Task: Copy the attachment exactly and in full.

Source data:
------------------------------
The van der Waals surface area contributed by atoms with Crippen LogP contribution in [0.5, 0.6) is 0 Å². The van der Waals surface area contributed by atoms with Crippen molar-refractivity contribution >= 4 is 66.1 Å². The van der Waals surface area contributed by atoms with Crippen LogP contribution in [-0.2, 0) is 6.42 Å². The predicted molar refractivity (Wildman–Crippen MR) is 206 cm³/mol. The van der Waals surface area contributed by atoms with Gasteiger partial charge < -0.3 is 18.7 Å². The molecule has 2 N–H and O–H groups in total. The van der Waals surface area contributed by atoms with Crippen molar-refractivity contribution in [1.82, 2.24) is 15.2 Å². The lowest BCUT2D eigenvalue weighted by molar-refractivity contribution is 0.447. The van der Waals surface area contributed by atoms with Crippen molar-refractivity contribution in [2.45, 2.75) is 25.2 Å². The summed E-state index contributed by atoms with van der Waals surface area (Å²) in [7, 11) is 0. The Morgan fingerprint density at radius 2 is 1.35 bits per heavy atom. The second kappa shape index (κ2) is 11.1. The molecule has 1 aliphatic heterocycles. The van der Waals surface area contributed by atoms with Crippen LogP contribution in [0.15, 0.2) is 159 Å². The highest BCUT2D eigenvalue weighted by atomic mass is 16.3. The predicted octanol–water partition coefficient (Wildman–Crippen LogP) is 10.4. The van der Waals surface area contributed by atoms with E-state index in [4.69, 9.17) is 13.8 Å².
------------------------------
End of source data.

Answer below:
The van der Waals surface area contributed by atoms with Crippen LogP contribution in [0.5, 0.6) is 0 Å². The van der Waals surface area contributed by atoms with Crippen molar-refractivity contribution >= 4 is 66.1 Å². The van der Waals surface area contributed by atoms with Crippen LogP contribution in [-0.2, 0) is 6.42 Å². The predicted molar refractivity (Wildman–Crippen MR) is 206 cm³/mol. The van der Waals surface area contributed by atoms with Gasteiger partial charge < -0.3 is 18.7 Å². The molecule has 2 N–H and O–H groups in total. The van der Waals surface area contributed by atoms with Crippen molar-refractivity contribution in [1.82, 2.24) is 15.2 Å². The lowest BCUT2D eigenvalue weighted by molar-refractivity contribution is 0.447. The van der Waals surface area contributed by atoms with Crippen molar-refractivity contribution in [2.45, 2.75) is 25.2 Å². The summed E-state index contributed by atoms with van der Waals surface area (Å²) in [7, 11) is 0. The Morgan fingerprint density at radius 2 is 1.35 bits per heavy atom. The second kappa shape index (κ2) is 11.1. The molecule has 1 aliphatic heterocycles. The van der Waals surface area contributed by atoms with Crippen LogP contribution in [0.15, 0.2) is 159 Å². The highest BCUT2D eigenvalue weighted by atomic mass is 16.3. The predicted octanol–water partition coefficient (Wildman–Crippen LogP) is 10.4. The van der Waals surface area contributed by atoms with E-state index in [4.69, 9.17) is 13.8 Å².